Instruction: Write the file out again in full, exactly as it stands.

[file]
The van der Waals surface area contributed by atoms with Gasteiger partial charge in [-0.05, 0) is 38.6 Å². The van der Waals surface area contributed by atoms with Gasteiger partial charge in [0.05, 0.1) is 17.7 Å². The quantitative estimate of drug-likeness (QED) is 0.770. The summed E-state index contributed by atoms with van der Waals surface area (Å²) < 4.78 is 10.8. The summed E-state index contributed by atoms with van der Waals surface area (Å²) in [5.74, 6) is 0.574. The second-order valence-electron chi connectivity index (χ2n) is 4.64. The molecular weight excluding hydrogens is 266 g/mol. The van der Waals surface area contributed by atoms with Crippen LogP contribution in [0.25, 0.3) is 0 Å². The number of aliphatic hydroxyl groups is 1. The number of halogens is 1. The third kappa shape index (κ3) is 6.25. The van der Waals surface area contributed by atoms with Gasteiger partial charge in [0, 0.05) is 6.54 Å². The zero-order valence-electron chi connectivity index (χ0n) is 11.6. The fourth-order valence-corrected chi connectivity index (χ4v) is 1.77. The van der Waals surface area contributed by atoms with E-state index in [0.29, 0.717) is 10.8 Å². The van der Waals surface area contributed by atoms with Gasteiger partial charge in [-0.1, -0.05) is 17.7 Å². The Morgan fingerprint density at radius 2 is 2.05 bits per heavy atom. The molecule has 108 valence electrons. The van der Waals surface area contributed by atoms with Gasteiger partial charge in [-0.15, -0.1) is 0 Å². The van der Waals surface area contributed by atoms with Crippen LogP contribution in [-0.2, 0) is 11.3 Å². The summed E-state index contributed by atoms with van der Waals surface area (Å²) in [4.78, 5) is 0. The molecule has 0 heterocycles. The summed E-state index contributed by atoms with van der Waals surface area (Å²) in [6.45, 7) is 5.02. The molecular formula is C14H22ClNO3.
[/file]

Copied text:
The van der Waals surface area contributed by atoms with Gasteiger partial charge in [-0.05, 0) is 38.6 Å². The van der Waals surface area contributed by atoms with Gasteiger partial charge in [0.05, 0.1) is 17.7 Å². The quantitative estimate of drug-likeness (QED) is 0.770. The summed E-state index contributed by atoms with van der Waals surface area (Å²) < 4.78 is 10.8. The summed E-state index contributed by atoms with van der Waals surface area (Å²) in [5.74, 6) is 0.574. The second-order valence-electron chi connectivity index (χ2n) is 4.64. The molecular weight excluding hydrogens is 266 g/mol. The van der Waals surface area contributed by atoms with Crippen LogP contribution in [0.25, 0.3) is 0 Å². The number of aliphatic hydroxyl groups is 1. The number of halogens is 1. The third kappa shape index (κ3) is 6.25. The van der Waals surface area contributed by atoms with Gasteiger partial charge in [0, 0.05) is 6.54 Å². The zero-order valence-electron chi connectivity index (χ0n) is 11.6. The fourth-order valence-corrected chi connectivity index (χ4v) is 1.77. The van der Waals surface area contributed by atoms with E-state index in [0.29, 0.717) is 10.8 Å². The van der Waals surface area contributed by atoms with Gasteiger partial charge in [-0.1, -0.05) is 17.7 Å². The Morgan fingerprint density at radius 2 is 2.05 bits per heavy atom. The molecule has 108 valence electrons. The van der Waals surface area contributed by atoms with Gasteiger partial charge in [-0.15, -0.1) is 0 Å². The van der Waals surface area contributed by atoms with Crippen LogP contribution in [-0.2, 0) is 11.3 Å². The summed E-state index contributed by atoms with van der Waals surface area (Å²) in [4.78, 5) is 0. The molecule has 0 heterocycles. The summed E-state index contributed by atoms with van der Waals surface area (Å²) in [6.45, 7) is 5.02. The molecular formula is C14H22ClNO3.